Taxpayers should calculate their own taxable income and rebates on their tax returns in case the Australian Taxation Office (ATO) makes a mistake. Decisions by the ATO are usually accompanied by a written explanation and a contact number for the person or area of the ATO handling your case is supplied should there be any questions or a potential mistake by the ATO. In some very limited circumstances, the ATO will not be able to explain its decisions fully, however, it will still provide as much information as it can. These circumstances include where:
- another person is involved and releasing information about the ATO decision may breach their privacy or the secrecy provisions in the tax laws
- the ATO suspects fraud. The ATO may not release information because it might jeopardise its investigations.
When the assessment notice is sent, an accompanying adjustment sheet will show any calculation errors on the return and any other way in which the return has not been accepted.
Taxpayers who think an original assessment is wrong generally have two years to lodge an objection to that assessment, or four years for people with more complex affairs, however, the time to object may be as little as 60 days.
Late objections will only be considered if the taxpayer has given an acceptable explanation for being late and has been granted an extension of time in which to object.
Assessments, amended assessments and private rulings can be objected, and objections should be considered if:
- you disagree with an assessment or decision you have received from the ATO
- there is a dispute over how the ATO has interpreted the law
- you are uncertain about your interpretation of the law.
Grounds for objections
An objection must list all the grounds relied upon. No further grounds of appeal, no matter how valid or relevant, can be relied upon later without permission from a tribunal or the court.
A notice of objection that gives only vague grounds for an objection (e.g. ‘it is incorrect’ or ‘it is excessive’) is not valid. For this reason, objections may need to be prepared by a professional tax adviser.
After the objection
Once the objection is sent to the ATO, a reply may take several months, although a formal acknowledgment is usually sent promptly.
Eventually, the Commissioner of Taxation will either allow the objection, wholly or partially, or disallow it. The taxpayer will receive written notice of the decision.
Appealing a decision
The taxpayer then has 60 days in which to apply to the Administrative Appeals Tribunal for a review of the decision or appeal to the Federal Court of Australia against the decision.
The Administrative Appeals Tribunal
The Administrative Appeals Tribunal is the best place to go if the argument is basically one of fact.
Proceedings are relatively informal and inexpensive, as unsuccessful applicants to the tribunal do not have to pay the commissioner’s legal costs. Hearings can, on request, be held in private. If you request a private hearing, your name and identifying details will not be published (unless there is a further appeal to the Federal Court). Applicants may either appear for themselves or be represented by a lawyer or an accountant.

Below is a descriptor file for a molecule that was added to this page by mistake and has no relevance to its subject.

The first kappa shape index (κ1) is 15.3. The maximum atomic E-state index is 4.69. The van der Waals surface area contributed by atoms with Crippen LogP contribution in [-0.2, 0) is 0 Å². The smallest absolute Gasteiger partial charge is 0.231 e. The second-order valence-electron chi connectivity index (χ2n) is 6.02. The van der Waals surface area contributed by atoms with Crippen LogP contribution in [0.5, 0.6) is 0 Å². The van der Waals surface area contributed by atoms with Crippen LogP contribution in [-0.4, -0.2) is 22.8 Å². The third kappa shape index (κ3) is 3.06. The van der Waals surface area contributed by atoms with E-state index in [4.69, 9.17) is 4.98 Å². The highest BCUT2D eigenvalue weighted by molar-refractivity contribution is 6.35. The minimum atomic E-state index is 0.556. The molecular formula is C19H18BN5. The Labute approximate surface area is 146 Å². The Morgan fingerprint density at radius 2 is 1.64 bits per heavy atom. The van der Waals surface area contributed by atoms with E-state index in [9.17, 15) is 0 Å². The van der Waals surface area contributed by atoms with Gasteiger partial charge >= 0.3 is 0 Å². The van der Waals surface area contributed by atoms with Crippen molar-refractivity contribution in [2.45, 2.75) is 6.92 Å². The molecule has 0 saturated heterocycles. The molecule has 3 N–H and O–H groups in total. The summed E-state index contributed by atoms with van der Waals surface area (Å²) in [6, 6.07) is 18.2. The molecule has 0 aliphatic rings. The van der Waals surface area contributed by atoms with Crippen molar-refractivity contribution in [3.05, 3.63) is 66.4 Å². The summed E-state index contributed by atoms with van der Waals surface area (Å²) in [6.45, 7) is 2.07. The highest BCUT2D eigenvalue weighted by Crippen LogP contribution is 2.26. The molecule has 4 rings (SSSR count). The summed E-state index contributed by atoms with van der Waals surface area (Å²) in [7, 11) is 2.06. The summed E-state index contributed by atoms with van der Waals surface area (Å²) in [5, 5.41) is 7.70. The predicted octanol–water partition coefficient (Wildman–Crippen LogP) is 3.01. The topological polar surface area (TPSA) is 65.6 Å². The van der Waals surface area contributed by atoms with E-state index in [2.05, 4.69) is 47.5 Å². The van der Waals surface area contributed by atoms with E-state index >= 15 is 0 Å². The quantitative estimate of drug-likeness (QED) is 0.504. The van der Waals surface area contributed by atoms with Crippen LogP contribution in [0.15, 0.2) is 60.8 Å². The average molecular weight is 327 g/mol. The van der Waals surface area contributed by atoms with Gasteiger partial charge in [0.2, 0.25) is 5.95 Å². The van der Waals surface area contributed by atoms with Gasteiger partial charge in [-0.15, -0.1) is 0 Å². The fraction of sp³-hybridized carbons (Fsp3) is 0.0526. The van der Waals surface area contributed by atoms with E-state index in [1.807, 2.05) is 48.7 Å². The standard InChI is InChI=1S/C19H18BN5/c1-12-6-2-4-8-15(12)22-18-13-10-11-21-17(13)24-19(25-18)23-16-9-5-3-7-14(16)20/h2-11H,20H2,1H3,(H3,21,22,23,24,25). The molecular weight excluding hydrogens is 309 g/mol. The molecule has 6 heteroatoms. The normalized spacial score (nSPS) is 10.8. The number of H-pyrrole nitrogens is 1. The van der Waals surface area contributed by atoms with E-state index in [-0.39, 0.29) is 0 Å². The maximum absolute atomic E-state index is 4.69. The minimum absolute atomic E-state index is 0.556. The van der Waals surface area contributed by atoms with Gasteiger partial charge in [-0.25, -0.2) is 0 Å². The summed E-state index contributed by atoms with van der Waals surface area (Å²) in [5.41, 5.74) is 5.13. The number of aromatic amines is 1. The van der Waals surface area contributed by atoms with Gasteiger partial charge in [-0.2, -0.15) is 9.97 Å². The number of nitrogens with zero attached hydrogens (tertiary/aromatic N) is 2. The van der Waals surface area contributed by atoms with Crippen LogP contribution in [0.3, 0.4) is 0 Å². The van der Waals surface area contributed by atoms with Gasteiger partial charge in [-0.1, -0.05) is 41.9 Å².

The tribunal has a much wider power than a court to review any exercise of the commissioner’s discretion.
The Federal Court
An appeal to the Federal Court might be preferable if the matter involves a question of law.
Since an unsuccessful party will usually be ordered to pay some of the legal costs of the successful party, the court is only a suitable forum if the person can afford to pay the commissioner’s legal costs in the event that the appeal is not successful.
Exemption from paying court fees
Relevant exemptions from paying court filing and hearing fees in the Federal Court include if the person:
- has been granted legal aid for that proceeding
- is the primary holder of a health care card, a pensioner concession card, a Commonwealth seniors health card or any other card certifying entitlement to Commonwealth health concessions
- is serving a sentence of imprisonment or is otherwise detained in a public institution
- is younger than 18
- is receiving youth allowance, Austudy payments or ABSTUDY benefits.
Refund of fees
Tribunal fees will be refunded to successful taxpayers.
Court costs awarded in favour of a successful taxpayer are likely to include court fees.
Court hearing fees will also be refunded if the hearing does not proceed, and the court is given at least 10 working days notice that it will not proceed.
If the application is made to the Federal Court, then both the taxpayer and the commissioner have a right of appeal to the Full Court of the Federal Court of Australia. On the other hand, if the original application is to the Administrative Appeals Tribunal, there is only an appeal if a question of law is involved. The appeal is to the Federal Court. If a taxpayer is successful in the tribunal and the commissioner appeals, then the commissioner will often offer to pay the legal costs (as assessed by the court) even if the appeal is successful.
Payment pending appeal
The commissioner can demand the payment of tax that is subject to an objection or appeal.
Frequently, however, the payment of any amount that is not in dispute, plus half the disputed amount, will be accepted. The commissioner may also grant an extension of time for payment or accept payment of outstanding tax by instalments.
The commissioner is entitled to charge interest on unpaid tax.